The District Court of Appeal of Florida, Second District, recently reversed a final summary judgment in borrowers’ favor, holding that section 559.715 of the Florida Consumer Collection Practices Act (FCCPA) does not apply to the holder of the note and is not an affirmative defense to foreclosure actions because it does not create a condition precedent to an action to foreclose the mortgage and enforce the note.

A copy of the opinion is available at:  Link to Opinion.

A mortgagee filed a foreclosure action, attaching to the complaint a note and an allonge bearing an indorsement from the original lender in blank, the same day the note and mortgage were signed. The mortgage named MERS as the mortgagee acting as nominee for the original lender.

The mortgagee moved for summary judgment, filing the original note and allonge with blank indorsement along with an assignment of mortgage from MERS to the plaintiff dated a few months prior to the filing of the foreclosure action.

The borrowers filed a cross motion for summary judgment, arguing that the plaintiff mortgagee was not the original lender, and failed to give any notice of assignment supposedly required by section 559.715 of the FCCPA.  The borrowers argued that the failure to comply with this condition precedent required summary judgment in their favor.

The trial court granted the borrowers’ motion for summary judgment, from which the plaintiff mortgagee appealed.

On appeal, the mortgagee argued that “the trial court erred in concluding that the alleged failure to comply with section 559.715 is a legally sufficient affirmative defense to the filing of its foreclosure action [and that] section 559.715 is inapplicable to its foreclosure action because [it] is not a debt collector for purposes of the [FCCPA] … [and] because the act of filing a foreclosure lawsuit is not debt collection activity for purposes of the FCCPA.”

The Appellate Court began its analysis by considering “the express language of the FCCPA and the applicable sections of Florida’s Uniform Commercial Code and Title XL of the Florida Statutes.”

The Appellate Court noted that section 559.715 states that the FCCPA:

does not prohibit the assignment, by a creditor, of the right to bill and collect a consumer debt. However, the assignee must give the debtor written notice of such assignment as soon as practical after the assignment is made, but at least 30 days before any action to collect the debt. The assignee is the real party in interest and may bring an action to collect a debt that has been assigned to the assignee and is in default.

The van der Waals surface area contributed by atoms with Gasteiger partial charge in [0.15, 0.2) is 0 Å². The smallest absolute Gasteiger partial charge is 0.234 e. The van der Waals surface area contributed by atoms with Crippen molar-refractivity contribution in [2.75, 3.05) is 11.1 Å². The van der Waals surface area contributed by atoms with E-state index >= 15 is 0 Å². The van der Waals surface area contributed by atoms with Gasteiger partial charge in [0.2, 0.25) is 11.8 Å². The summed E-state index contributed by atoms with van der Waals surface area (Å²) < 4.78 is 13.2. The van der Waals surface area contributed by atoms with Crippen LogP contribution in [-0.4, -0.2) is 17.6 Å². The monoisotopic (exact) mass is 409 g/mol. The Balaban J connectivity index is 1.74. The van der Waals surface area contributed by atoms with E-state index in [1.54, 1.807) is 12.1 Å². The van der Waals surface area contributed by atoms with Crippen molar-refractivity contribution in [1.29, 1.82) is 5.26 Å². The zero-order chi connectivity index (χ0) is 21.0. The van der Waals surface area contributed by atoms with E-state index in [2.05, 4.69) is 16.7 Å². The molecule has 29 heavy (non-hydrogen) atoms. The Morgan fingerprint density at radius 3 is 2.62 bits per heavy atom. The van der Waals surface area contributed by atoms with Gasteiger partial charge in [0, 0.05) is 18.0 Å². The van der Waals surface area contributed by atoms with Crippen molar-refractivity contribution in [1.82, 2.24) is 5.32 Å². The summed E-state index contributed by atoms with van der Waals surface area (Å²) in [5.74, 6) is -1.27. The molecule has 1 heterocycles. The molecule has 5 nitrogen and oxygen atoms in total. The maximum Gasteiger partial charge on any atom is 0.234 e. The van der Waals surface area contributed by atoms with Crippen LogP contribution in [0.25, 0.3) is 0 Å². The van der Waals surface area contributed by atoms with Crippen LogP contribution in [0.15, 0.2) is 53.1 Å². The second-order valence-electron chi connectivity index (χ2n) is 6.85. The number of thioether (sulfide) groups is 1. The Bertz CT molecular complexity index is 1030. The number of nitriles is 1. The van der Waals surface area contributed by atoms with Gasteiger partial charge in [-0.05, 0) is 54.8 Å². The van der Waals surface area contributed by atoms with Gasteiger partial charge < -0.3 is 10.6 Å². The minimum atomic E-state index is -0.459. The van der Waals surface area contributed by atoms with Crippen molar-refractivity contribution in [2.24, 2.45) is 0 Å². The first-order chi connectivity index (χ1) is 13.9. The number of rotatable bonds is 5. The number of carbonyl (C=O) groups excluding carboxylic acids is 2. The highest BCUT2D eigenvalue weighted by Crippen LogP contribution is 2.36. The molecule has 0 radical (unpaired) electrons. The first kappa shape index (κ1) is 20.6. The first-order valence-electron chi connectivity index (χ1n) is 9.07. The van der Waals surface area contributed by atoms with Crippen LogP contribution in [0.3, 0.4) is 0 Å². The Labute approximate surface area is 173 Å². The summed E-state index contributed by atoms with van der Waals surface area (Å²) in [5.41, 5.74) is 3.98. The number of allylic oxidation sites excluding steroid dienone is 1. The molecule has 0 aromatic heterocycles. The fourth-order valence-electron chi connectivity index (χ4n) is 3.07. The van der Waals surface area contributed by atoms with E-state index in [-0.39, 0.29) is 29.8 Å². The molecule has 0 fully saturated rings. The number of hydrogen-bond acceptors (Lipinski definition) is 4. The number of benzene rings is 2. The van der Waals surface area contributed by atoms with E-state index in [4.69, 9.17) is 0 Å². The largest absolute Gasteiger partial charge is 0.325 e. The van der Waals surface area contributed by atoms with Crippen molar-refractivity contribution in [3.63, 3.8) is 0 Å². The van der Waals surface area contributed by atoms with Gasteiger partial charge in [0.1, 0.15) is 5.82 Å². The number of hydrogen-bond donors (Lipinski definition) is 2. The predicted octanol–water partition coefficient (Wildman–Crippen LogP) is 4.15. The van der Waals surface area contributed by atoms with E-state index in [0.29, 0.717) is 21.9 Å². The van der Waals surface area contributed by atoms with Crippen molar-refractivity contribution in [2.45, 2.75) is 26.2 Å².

Florida Statutes, § 559.715.

The Court went on to explain that in a different context it had “implicitly determined that a promissory note secured by a mortgage is a consumer debt for purposes of the FCCPA.” In the case at bar, it was addressing “the applicability of the section 559.715 to [the mortgagee] based on [its] relationship to the debt, i.e., the note.”

The Appellate Court reasoned that the note was a negotiable instrument under Chapter 673 of Florida’s UCC and the mortgagee was “entitled to enforce the note not because it is an assignee of the right to bill and collect but because it meets the statutory definition of the holder of the note.”

Section 671.201,  Florida Statutes (2011), defines “holder” as ‘[t]he person in possession of a [note] that is payable either to bearer or to an identified person that is the person in possession.” Accordingly, the Court reasoned, the mortgagee’s “possession of the note indorsed in blank is critical to its status as a holder.”

The Court then pointed out that “section 550.715 applies only to assignees of the right to bill and collect a consumer debt not to assignees of the debt itself” before concluding that “[s]ection 559.715 requires no action by the creditor or the note holder. It in no way impacts or limits the right of the note holder to file a foreclosure lawsuit. The right of the note holder to enforce the note exists regardless of an assignment to bill and collect the debt. … Concluding that the assignee of the right to bill and collect the debt is the only real party in interest would run afoul of Florida law that the note holder has standing to enforce the note.”

The Court relied on its own recent holding that “section 559.715 does not create a condition precedent to the filing of a foreclosure lawsuit, even where enforcement of the note is sought.”  Brindise v. U.S. Bank Nat’l Ass’n, 183 So. 3d 1215, 1219 (Fla. 2d DCA), review denied, No. SC16-300, 2016 WL 1122325 (Fla. Mar. 22, 2016).

The Court held that because the mortgagee “was not the assignee of the right to bill and collect the debt … [but was] the holder of the note at the time the lawsuit was filed,” section 559.715 is inapplicable to the mortgagee.

Moreover, the Appellate Court held, this section is not an affirmative defense to a foreclosure action and does not create a condition precedent or in any other way avoids the claims to foreclose a mortgage and enforce a note.

Accordingly, the trial court’s summary judgment ruling in favor of the borrowers was reversed, and the case remanded for further proceedings.